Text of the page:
Jodie L. Kocur, Jerry L. Deffenbacher, “Anger and Anger’s Expression Generally and in Romantic Relationships,” Contemporary Family Therapy, March 2014; 36(1):120-134, https://link.springer.com/article/10.1007/s10591-013-9271-5.

Esquire Editors, “American Rage: The Esquire/NBC News Survey,” Esquire, January 3, 2016, http://www.esquire.com/news-politics/a40693/american-rage-nbc-survey/.

Elspeth Reeve, “Minutes,” New Republic, https://newrepublic.com/minutes/126921/white-women-angriest-americans-according-new-rage-survey.

Steven Laurent, “Are Men Angrier than Women?” Psychology Today, May 10, 2015, https://www.psychologytoday.com/blog/chill-pill/201505/are-men-angrier-women.

Melissa Dittmann, “Anger across the gender divide,” American Psychological Association, March 2003; 34(3):52, http://www.apa.org/monitor/mar03/angeracross.aspx.

Celia Richardson and Ed Halliwell, “Boiling Point: Problem Anger and What We Can Do About It,” Mental Health Foundation, http://www.angermanage.co.uk/pdfs/boilingpoint.pdf.

Lise Hand, “Why are women angry? Here’s a few hints,” The Times, August 8, 2017, https://www.thetimes.co.uk/article/why-are-women-angry-heres-a-few-hints-6w80dvqdr.

Maddie Crum, “Women Across the Country are Angry, and Artists are No Exception,” Huffington Post, January 23, 2017, https://www.huffingtonpost.com/entry/angry-women-art-show_us_58825a9de4b070d8cad240dc.

Debbie Strong, “7 Ways Anger is Ruining Your Health,” Everyday Health, May 29, 2015, https://www.everydayhealth.com/news/ways-anger-ruining-your-health/.

Mostofsky E, et al., “Outbursts of anger as a trigger of acute cardiovascular events: a systematic review and meta-analysis,” Eur Heart J., June 1, 2014; 35(21):1404-10, https://www.ncbi.nlm.nih.gov/pubmed/24591550.

Samuel Brod, et al., “’As above, so below’ examining the interplay between emotion and the immune system,” Immunology, November 2014; 143(3):311-318, https://www.ncbi.nlm.nih.gov/pmc/articles/PMC4212945/.

Thomas SP, et al., “Anger and cancer: an analysis of the linkages,” Cancer Nurs., October 2000; 23(5):344-9, https://www.ncbi.nlm.nih.gov/pubmed/11037954.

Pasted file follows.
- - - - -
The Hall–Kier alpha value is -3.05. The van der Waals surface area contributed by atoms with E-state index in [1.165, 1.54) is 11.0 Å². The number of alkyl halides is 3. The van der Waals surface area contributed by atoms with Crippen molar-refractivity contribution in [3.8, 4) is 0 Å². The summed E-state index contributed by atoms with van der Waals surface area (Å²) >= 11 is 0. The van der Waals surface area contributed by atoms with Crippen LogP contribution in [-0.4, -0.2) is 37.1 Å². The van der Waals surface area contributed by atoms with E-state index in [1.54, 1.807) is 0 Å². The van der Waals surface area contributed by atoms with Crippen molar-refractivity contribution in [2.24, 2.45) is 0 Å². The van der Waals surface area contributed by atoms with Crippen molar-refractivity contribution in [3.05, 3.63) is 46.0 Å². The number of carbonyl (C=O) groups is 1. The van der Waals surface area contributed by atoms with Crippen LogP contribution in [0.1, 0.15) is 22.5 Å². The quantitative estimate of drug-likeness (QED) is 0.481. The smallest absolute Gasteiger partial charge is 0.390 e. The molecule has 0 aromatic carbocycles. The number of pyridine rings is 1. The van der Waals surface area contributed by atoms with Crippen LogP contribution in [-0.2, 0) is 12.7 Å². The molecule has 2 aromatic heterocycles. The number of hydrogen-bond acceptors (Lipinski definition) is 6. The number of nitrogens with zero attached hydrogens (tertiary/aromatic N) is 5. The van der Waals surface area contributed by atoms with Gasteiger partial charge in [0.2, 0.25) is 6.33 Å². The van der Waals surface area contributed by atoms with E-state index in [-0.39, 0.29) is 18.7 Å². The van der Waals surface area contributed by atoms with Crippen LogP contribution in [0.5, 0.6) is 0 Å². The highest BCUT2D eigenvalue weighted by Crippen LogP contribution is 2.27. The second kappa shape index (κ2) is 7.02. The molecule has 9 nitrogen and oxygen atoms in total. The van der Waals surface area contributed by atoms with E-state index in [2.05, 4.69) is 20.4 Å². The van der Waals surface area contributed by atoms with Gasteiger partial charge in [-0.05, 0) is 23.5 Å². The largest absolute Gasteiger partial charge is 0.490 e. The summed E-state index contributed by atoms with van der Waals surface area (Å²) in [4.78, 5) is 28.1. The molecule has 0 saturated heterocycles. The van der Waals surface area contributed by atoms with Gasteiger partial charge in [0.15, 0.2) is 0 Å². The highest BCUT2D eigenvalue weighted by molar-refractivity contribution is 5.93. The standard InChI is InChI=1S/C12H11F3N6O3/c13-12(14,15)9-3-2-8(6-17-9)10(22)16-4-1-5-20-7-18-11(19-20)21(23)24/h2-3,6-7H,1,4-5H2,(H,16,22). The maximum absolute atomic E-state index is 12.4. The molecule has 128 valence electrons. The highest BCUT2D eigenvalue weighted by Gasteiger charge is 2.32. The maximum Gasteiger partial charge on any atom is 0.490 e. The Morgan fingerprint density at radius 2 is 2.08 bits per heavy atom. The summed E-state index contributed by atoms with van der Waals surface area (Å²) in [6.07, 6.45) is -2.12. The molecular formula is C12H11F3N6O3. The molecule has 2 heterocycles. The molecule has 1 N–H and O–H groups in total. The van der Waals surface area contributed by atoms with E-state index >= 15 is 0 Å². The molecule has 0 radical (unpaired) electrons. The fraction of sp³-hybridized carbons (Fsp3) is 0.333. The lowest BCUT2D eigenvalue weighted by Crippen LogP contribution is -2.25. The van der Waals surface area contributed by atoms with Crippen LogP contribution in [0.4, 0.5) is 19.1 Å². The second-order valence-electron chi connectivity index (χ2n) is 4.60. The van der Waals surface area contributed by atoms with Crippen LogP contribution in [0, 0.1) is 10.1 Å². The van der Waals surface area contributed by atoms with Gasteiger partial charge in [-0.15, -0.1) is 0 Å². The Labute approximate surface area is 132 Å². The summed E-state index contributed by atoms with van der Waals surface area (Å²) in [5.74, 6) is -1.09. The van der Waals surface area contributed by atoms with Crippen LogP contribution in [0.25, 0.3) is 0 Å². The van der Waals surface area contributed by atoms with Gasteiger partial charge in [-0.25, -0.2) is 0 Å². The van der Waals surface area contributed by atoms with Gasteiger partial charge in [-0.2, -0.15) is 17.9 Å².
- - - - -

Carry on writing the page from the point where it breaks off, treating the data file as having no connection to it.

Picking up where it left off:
Benjamin P. Chapman, et al., “Emotion Suppression and Mortality Risk Over a 12-Year Follow-up,” J Psychosom Res., October 2013; 75(4):381-385, https://www.ncbi.nlm.nih.gov/pmc/articles/PMC3939772/.

Harburg E, et al., “Expressive/suppressive anger-coping responses gender, and types of mortality: a 17-year follow-up (Tecumseh, Michigan, 1971-1988),” Psychosom Med., Jul-Aug 2003; 65(4):588-97, https://www.ncbi.nlm.nih.gov/pubmed/12883109.

Aaron Kase, “Study: Repressed Anger Linked to Cancer,” Reset.Me, June 8, 2015, http://reset.me/story/repressed-anger-linked-to-cancer/.

Christine Hammond, “Healthy and Unhealthy Expressions of Anger,” Psych Central, September 4, 2015; https://pro.psychcentral.com/exhausted-woman/2015/09/healthy-and-unhealthy-expressions-of-anger/.

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Colleen M. Story

Colleen M. Story

Colleen M. Story is a novelist, health and wellness writer, and motivational speaker committed to helping people take control of their own health and well-being. She’s authored thousands of articles for a variety of health publications, and ghostwritten books for clients in the health and wellness industry. She is the founder of Writing and Wellness, a motivational site for writers and other creative artists. Find more at her website, or follow her on Twitter.